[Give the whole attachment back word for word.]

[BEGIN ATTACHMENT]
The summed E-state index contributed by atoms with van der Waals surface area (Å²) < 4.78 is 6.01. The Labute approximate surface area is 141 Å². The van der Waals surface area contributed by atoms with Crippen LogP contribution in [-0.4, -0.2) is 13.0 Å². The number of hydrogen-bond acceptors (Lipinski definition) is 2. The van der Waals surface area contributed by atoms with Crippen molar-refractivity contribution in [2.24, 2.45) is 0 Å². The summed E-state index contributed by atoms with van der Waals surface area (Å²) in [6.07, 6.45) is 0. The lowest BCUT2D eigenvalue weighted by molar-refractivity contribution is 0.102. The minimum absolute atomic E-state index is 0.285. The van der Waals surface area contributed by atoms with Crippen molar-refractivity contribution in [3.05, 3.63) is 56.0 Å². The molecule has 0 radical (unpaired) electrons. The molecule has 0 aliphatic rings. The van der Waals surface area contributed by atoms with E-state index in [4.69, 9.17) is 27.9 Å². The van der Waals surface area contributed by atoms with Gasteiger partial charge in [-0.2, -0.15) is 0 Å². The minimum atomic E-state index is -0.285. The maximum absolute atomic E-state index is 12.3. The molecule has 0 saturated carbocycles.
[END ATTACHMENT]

The summed E-state index contributed by atoms with van der Waals surface area (Å²) < 4.78 is 6.01. The Labute approximate surface area is 141 Å². The van der Waals surface area contributed by atoms with Crippen LogP contribution in [-0.4, -0.2) is 13.0 Å². The number of hydrogen-bond acceptors (Lipinski definition) is 2. The van der Waals surface area contributed by atoms with Crippen molar-refractivity contribution in [2.24, 2.45) is 0 Å². The summed E-state index contributed by atoms with van der Waals surface area (Å²) in [6.07, 6.45) is 0. The lowest BCUT2D eigenvalue weighted by molar-refractivity contribution is 0.102. The minimum absolute atomic E-state index is 0.285. The van der Waals surface area contributed by atoms with Crippen molar-refractivity contribution in [3.05, 3.63) is 56.0 Å². The molecule has 0 radical (unpaired) electrons. The molecule has 0 aliphatic rings. The van der Waals surface area contributed by atoms with E-state index in [4.69, 9.17) is 27.9 Å². The van der Waals surface area contributed by atoms with Gasteiger partial charge in [-0.2, -0.15) is 0 Å². The minimum atomic E-state index is -0.285. The maximum absolute atomic E-state index is 12.3. The molecule has 0 saturated carbocycles.